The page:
Table of Contents

    Definition

    Gut microbiota is involved in the maintenance of physiological homeostasis, thus the alteration of its composition and functionality, called dysbiosis, has been associated with many pathologies, and could also be linked with the progressive degenerative process in aging. Specific gut microbiota taxa could be associated to the development of inflammation underlying aging, but also it has been identified some beneficial profiles related to a healthy status in the elderly. Thus, gut microbiota emerges as a therapeutic target with a double impact in the elderly, counteracting both aging itself and associated diseases. 

    1. Introduction

    As previously stated, even in physiological conditions, the gut microbiota is a dynamic ecosystem. The composition of the gut microbiota is based on permanent and transitory bacterial species of 17 different phyla such as Firmicutes, Bacteroidetes and Proteobacteria, which can reach as much as 70%, 30% and 5% of the total abundance, respectively, between others[1]. This composition changes depending on the anatomic region of the gastrointestinal tract, due to pH, secretions, motility or substrate availability. A gradual increase of bacterial concentration and complexity exists through the stomach and the gut, reaching the maximum in the colon. Moreover, GM experiments with taxonomical and functional changes during the life of an individual since the prenatal period. The microbiota colonization on the gastrointestinal tract may be started in utero with the placenta and amniotic fluid microbial communities of the mother, as recent research has observed when comparing these microbial populations with the meconium ones[2]. Microbiota profile constitution is affected by numerous factors, such as genetic components, type of delivery (vaginal or cesarean), the feeding (breast-feeding or formula-feeding) or antibiotics and/or probiotics consumption during the first days of life. The initial gut microbiota of infants is a quite instable simple structure dominated by bifidobacteria[3] and is in continuous change until the age of three years. At this moment, the microbiota profile is established and acquires an adult pattern that is relatively stable over time. Nevertheless, there are many causes that can modify this adult profile, for instance lifestyle, exercise, dietary patterns, stress or pathophysiology. Microbiota changes drastically in the elderly and these age-related changes are directly correlated with an inflammatory pattern linked with many diseases. Generally, these changes are orientated to a loss of diversity, a reduction of the abundance of beneficial bacteria such as those which produce short-chain fatty acids (SCFAs)[4], a change in the dominant species or an increase of enteropathogens[5]. All of these modifications are associated with physiological changes in the gastrointestinal tract and in dietary patterns, and with a decrease in the immune system function[6], an increase in the inflammatory state and a feasible contribution to the progression of diseases[4] and frailty[6]. Regarding the changes in dietary choices in the elderly, reductions in taste, dentition, chewing ability and intestinal transit time are factors that contribute considerably[7].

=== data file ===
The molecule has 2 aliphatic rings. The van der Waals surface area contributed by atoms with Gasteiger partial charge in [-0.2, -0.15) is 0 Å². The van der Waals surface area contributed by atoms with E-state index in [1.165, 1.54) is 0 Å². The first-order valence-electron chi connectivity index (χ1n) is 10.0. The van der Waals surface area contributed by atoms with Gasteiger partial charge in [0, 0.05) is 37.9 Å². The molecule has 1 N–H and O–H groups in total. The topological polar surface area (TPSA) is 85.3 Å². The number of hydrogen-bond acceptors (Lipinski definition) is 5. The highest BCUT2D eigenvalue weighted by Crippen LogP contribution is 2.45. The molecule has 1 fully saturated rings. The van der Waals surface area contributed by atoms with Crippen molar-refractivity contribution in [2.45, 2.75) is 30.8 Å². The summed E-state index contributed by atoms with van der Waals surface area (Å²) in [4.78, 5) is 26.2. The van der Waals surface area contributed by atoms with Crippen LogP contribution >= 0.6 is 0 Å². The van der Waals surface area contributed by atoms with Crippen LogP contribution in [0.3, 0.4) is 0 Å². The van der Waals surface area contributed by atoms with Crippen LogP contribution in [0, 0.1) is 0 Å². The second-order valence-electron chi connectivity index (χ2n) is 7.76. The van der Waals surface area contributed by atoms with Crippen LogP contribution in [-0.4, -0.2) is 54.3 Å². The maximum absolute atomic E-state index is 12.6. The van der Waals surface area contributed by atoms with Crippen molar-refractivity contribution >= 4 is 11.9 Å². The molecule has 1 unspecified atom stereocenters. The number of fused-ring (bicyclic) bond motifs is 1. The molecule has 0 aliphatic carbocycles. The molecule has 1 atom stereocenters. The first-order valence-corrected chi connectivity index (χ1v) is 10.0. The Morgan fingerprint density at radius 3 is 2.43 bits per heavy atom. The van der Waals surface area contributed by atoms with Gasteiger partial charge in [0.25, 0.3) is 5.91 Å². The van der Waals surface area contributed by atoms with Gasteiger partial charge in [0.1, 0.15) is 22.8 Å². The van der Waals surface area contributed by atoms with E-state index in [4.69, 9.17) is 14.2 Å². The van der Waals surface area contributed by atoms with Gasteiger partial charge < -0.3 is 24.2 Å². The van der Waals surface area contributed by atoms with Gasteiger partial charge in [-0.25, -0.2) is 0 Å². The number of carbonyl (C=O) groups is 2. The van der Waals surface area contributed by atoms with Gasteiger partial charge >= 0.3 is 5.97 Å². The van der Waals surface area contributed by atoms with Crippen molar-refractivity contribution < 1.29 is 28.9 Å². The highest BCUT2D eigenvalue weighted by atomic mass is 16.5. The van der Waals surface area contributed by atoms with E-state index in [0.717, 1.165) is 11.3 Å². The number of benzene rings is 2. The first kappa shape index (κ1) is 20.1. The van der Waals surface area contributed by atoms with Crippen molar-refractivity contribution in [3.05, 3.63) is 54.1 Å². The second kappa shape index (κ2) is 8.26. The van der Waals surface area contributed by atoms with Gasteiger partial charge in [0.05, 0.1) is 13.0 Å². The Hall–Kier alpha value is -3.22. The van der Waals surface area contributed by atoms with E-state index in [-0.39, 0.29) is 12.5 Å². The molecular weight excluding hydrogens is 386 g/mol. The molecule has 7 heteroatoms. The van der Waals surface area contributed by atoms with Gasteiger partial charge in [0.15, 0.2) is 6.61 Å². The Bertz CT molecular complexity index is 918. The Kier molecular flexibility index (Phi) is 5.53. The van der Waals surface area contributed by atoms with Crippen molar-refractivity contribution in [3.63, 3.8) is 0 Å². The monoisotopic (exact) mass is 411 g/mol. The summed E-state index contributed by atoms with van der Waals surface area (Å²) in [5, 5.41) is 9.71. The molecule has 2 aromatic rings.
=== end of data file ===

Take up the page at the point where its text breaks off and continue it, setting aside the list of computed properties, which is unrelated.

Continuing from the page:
2. Latest Research

    Some researchers have focused on establishing the specific age-related microbiota profile. At phylum level, Firmicutes is predominant in adults, being reduced in the elderly, whereas there is some discrepancy about the increase or decrease of Bacteroidetes phylum with age[6][8][9]. Moreover, high levels of Proteobacteria phylum especially Enterobacteriaceae family[8] and Clostridia class[9]), as well as a decrease of Actinobacteria (especially Bifidobacterium, a genus with intestinal protective capacity) have been reported in old people[6][8][9][10]. In fact, inflammatory markers such as IL-6 or IL-8 have been associated with an enrichment in Proteobacteria phylum, which increases with age[11]. Biagi et al.[11] identified in an elder population in Italy a decrease in bacterial diversity, as well as a change in the relative proportion of Firmicutes phylum, an increase of Bacili and low levels of Clostridium cluster XIVa. This reduction in the abundance of Clostridium cluster XIVa was corroborated by later studies[3]. Moreover, Rahayu et al.[9] analyzed the gut microbiota composition of 80 volunteers from Bali and Java arranged in two groups depending on the age (25–45 age old and 70 years old), identifying a reduction of Bifidobacterium, Prevotella and Lactobacillus plantarum taxa and an increase in Enterobacteriaceae and Lactobacillus reuteri in the elderly subjects). Furthermore, Bian et al.[12] developed a study with 1095 healthy volunteers from different cities of China and showed a decrease of Bifidobacterium and Bacteroides genera in older subjects, whereas Dorea, Clostridium and Marvinbryantia genera were increased in that population. In this research, Faecalibacterium genus was identified as a core and stable microorganism among life. Additionally, Claesson et al.[13] observed that low levels of diversity were correlated with inflammatory markers, frailty and impaired health parameters, as well as diet patterns. Frailty has also been associated with a low abundance of butyrate-producers like Faecalibacterium prausnitzii[8][14], Lachnospiraceae family and Roseburia genus, whereas there are some species that associate positively with frailty, such as Eggerthella dolichum or E. lenta[14].